Steve Jobs will be remembered for changing technology. Bil Gates will be remembered for putting his billions where his mouth is and changing the lives to people around the world. The latter caries most weight.
No he won't. Let's be real. The history books will give a single sentence to mentioning that he happened to be a big philanthropist. He will be remembered for Microsoft and mostly just Windows. The only history books that will make it more than an afterthought are the books that study philanthropy. That's how history works.

ILikeTobacco said,
.....

So says you. If his philanthropic work leads to the global eradication of malaria, then he will be known for that. The infant mortality rate is also on the rise thanks to funding and participation by the foundation members.

Tech people may only remember Bill for windows/Microsoft. The rest of the world will remember how he changed mankind for the better.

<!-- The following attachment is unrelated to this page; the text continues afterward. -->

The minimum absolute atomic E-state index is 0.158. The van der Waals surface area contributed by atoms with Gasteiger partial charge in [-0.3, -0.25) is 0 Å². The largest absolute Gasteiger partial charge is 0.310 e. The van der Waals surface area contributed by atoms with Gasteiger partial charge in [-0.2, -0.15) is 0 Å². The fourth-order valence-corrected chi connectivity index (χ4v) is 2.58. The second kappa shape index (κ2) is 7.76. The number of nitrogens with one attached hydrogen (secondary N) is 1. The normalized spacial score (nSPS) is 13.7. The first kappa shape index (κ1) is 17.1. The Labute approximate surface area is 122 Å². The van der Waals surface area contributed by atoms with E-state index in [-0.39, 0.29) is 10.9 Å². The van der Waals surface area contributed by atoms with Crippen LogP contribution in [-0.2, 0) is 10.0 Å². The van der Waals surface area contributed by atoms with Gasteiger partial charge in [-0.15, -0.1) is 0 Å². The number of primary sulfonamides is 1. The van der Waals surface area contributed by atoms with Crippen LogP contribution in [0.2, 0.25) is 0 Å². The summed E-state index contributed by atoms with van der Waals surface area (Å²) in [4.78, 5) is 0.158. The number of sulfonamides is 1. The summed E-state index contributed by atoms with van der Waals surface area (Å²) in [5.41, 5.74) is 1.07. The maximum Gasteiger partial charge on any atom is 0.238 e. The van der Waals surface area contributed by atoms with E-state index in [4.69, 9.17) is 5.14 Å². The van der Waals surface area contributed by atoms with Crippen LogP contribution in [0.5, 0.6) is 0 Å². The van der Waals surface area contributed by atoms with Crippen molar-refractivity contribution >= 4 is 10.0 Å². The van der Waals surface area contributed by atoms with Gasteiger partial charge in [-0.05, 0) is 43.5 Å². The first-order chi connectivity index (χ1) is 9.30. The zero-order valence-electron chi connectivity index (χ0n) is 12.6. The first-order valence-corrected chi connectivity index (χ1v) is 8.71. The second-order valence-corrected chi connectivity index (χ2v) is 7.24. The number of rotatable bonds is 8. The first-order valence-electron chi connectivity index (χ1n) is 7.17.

The trouble is that Bill Gates and Steve Jobs come from what seems a different era a lot of bloggers like to write about so called bad blood. There was none, the only really bad blood steve had was with scully. Both were professionals and grew up together in the same industry, they shared, they competed but they were friends / colleagues. If there was bad blood then steve wouldn't have called microsoft to help out apple and bill wouldn't have helped apple, you can see how they got on through interviews. Again just because they competed against each other doesn't mean too say they didn't get on.

The interview just shows how professional Bill is, it's a shame that many other top level people are not so much any more and resort to name calling.

In the grand scheme of things they both will be remembered as the pioneers of computers, who were there at the beginning and who (along with others) helped shape it to what it is now and what it is in the future.

After watching that interview, I don't know of a more down to earth person than Bill Gates. Where Jobs would criticize Microsoft his entire career and make bizarre comments like Gates "should have dropped acid", Gates is absolutely delighted by the success of iPad. Charlie Rose was shocked.